He has been the Head of Media Arts and Education at WAC Performing Arts and Media College - a centre for informal training and education - where he directed a range of digital media activities for young people and co-ordinated training for media artists and teachers. He worked as Media Studies teacher in an inner city comprehensive and in higher education teaching undergraduate and postgraduate courses, leading teacher training degree in media education.

He has researched and written widely on many aspects of media education, new technologies and informal learning, including

  • Cultural Studies Goes to School (with David Buckingham) (Taylor and Francis 1994)
  • Digital Diversions (UCL Press 1998)
  • Creativity, Young People and New Technologies (Routledge 1999) and
  • Evaluating Creativity: Making and Learning by Young People (Routledge 2000)

Sheena McDonald

Sheena McDonaldSheena McDonald received an MA Hons degree from Edinburgh University before studying film at Bristol University in 1976-77.  From her work as a researcher with the Scottish Film Council she moved to BBC Radio Scotland in 1978.  In 1981 she joined Scottish Television as a journalist where she presented a wide range of programmes.

In 1989 she became the presenter of Channel 4's flagship foreign affairs programme ‘The World This Week’.  Sheena frequently chaired debates for Channel 4 on various subjects including the world's first deliberative poll in March 1994 under the title’ Power and the People’.  A second such poll was broadcast in June 1995 and became a regular feature of the Channel 4 schedule.  Other work with Channel 4 includes presenting the European Film Awards; ‘Right to Reply’; a series on the world of business and finance –‘Serious Money; The Vision Thing’ - a series of interviews with politicians, scientists and artists; ‘House to House’ - the Channel's parliament programme; C4 News, ‘Scot of the Arms’, ‘Antics’; and ‘Maclibel’.  She has also hosted television coverage of ‘The Turner Prize’ and ‘Glyndebourne’ for Channel 4.

Sheena served as Chairman of the Board of Management of the Traverse Theatre in Edinburgh from 1988-94, and is a member of the Edinburgh Festival Council.  She has been a member of the Scottish Committee of Arts & Business and has served on the boards of Scottish Opera, Scottish Ballet, the Scottish Film Council and the Scottish Youth Theatre.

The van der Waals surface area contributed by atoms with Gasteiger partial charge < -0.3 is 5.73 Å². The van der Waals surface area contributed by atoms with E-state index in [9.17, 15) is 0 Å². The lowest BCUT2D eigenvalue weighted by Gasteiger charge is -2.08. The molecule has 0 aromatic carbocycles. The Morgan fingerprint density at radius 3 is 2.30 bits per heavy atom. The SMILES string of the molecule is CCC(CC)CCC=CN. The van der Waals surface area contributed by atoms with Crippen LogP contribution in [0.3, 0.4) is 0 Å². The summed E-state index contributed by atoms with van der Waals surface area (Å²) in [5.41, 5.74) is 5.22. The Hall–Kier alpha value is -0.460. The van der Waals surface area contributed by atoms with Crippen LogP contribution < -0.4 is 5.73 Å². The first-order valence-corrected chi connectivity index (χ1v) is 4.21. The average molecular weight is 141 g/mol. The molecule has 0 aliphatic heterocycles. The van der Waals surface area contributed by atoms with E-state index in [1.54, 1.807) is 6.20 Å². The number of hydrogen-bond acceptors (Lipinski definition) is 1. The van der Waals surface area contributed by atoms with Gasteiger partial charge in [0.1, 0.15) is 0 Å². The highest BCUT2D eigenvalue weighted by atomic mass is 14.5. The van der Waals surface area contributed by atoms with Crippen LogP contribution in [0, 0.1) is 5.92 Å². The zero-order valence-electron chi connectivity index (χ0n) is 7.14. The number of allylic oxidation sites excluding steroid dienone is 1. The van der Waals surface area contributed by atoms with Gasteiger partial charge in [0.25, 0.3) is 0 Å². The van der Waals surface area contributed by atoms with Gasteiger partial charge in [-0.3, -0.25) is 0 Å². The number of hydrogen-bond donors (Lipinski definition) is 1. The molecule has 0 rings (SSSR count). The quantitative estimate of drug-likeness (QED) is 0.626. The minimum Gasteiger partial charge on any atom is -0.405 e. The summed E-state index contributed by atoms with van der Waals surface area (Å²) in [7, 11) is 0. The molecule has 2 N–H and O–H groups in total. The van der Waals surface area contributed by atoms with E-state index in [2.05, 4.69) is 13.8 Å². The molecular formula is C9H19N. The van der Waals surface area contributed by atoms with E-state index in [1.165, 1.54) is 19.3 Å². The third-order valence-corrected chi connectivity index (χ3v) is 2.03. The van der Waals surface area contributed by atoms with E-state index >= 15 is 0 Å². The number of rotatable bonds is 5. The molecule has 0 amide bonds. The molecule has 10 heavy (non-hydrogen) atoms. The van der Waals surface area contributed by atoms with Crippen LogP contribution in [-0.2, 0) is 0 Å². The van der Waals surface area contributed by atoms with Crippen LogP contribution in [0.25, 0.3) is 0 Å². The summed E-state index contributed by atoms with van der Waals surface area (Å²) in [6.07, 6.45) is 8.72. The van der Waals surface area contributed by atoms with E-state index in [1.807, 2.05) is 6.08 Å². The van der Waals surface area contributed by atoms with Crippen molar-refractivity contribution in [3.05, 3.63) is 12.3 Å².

In 1999 a traumatic accident in London saw Sheena knocked over by a speeding police car. Following this Sheena took part in a BBC documentary production entitled ‘Who am I Now’ where she explored her experiences following major surgery and subsequent rehabilitation. Sheena has recovered with a clean bill of health and went on to host ‘The Operation Live’’ for Channel Five, the first medical operation nationally televised. In 2001 she wrote ‘Five Steps to Tyrannny’ a TV documentary examining how some people are capable of committing terrible acts of atrocity.

Sheena is currently fronting a weekly news programme and fly-on-the wall programmes for Teachers TV, she played an important role in the introduction of this innovative channel and continues to guest present a plethora of Radio 4 Current Affairs shows.

Feargal Sharkey

Feargal SharkeyFeargal was born in Derry, Northern Ireland in August 1958, the second youngest of seven children.

Shortly after leaving school, a promising career delivering televisions for Radio Rentals was rudely interrupted by a request from the BBC for “The Undertones” to perform their first single, “Teenage Kicks”, live on “Top of the Pops”. Never one to shirk difficult decisions he informed his superiors that he was just popping out for lunch; they still keenly await his return.

There followed a hectic period of some twelve years, world tours, hit albums, late nights and bad food in transport cafes spanning most of the UK’s motorway network. All of this activity culminated in becoming part of John Peel's favourite band and then a successful solo career and the release of “A Good Heart”, a world-wide number 1.

The early Nineties brought a new beginning and a post-match transfer to the administration side of the industry, initially as A&R Manager for Polydor Records, more late nights in transport cafes, and then as Managing  Director of EXP Ltd.

Feargal has also served as a Member of the Radio Authority and in 2004 was appointed Chair of the Live Music Forum, an advisory committee established by Government to monitor and evaluate the impact of the Licensing Act 2003 on the performance of live music.

In January 2008 Feargal was appointed Chief Executive of British Music Rights, an umbrella organisation representing the interests of composers, songwriters, music publishers and their collecting societies

Richard Holloway

Richard HollowayRichard is a writer and broadcaster.  He is the author of twenty six books, including Godless Morality, Doubts & Loves, and Looking in the Distance.  He was Bishop of Edinburgh and Primus (Archbishop) of the Scottish Episcopal Church until he stood down in 2000.